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AFAR Announces Top 25 Places Where To Go in 2019 – Albuquerque

Albuquerque

New Mexico’s largest city comes into its own. 

When to Go The city gets 310 sunny days a year on average, but autumn, when temperatures cool and desert winds calm, is the season New Mexicans live for.

Why Now Sure, the Albuquerque International Balloon Fiesta (October 5–13) draws travelers from all over the world, but new offerings are putting this desert city on the traveler’s go list this year. A newly opened 50-mile trail for cyclists and hikers skirts the pink-toned Sandia Mountains, the Rio Grande, and downtown. (Travelers can rent bicycles from more than 41 locations via Pace, Albuquerque’s new bike-share service.) In the expanding Sawmill District—once the center of the city’s lumber industry—the 8,600-square-foot Spur Line Supply Co. is a symbol of the area’s revival. Founded in an Airstream trailer, Spur now offers space for New Mexican artisans, as well as rotating art exhibits, coffee, and classes from YogaZo, the city’s first mobile yoga studio. Elsewhere, long-dormant hotels dating back to the 1930s are getting a second life, including the remodeled 22-room El Vado Motel near Old Town, which was built in 1937 to cater to Route 66 travelers. In the Nob Hill neighborhood, the 80-year-old De Anza Lodge is set to reopen by early March after an $8.2 million renovation, which includes the restoration of Zuni Shalako murals.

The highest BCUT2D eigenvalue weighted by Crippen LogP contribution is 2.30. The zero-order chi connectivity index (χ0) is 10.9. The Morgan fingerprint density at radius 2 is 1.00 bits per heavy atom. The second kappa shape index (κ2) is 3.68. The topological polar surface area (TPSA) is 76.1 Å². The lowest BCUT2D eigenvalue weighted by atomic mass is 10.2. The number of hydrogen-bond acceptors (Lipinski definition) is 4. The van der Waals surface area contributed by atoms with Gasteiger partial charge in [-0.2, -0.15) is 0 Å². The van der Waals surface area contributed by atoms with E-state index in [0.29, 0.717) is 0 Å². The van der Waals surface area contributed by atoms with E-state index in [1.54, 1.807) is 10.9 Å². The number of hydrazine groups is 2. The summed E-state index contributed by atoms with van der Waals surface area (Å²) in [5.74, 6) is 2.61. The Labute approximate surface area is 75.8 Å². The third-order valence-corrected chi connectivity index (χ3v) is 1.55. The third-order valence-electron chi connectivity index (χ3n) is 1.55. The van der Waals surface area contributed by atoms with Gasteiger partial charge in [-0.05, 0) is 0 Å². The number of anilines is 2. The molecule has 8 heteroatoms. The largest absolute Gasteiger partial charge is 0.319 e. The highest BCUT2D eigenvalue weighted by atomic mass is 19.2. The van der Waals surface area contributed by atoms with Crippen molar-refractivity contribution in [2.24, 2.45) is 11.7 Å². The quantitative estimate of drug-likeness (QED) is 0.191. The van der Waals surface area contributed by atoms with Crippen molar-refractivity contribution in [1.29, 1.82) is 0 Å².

How to Get There Frontier Airlines, Alaska Airlines, and Delta have recently added nonstop flights to Albuquerque International Sunport (ABQ) from cities including Los Angeles, Portland, Denver, and Austin. —NICK PACHELLI

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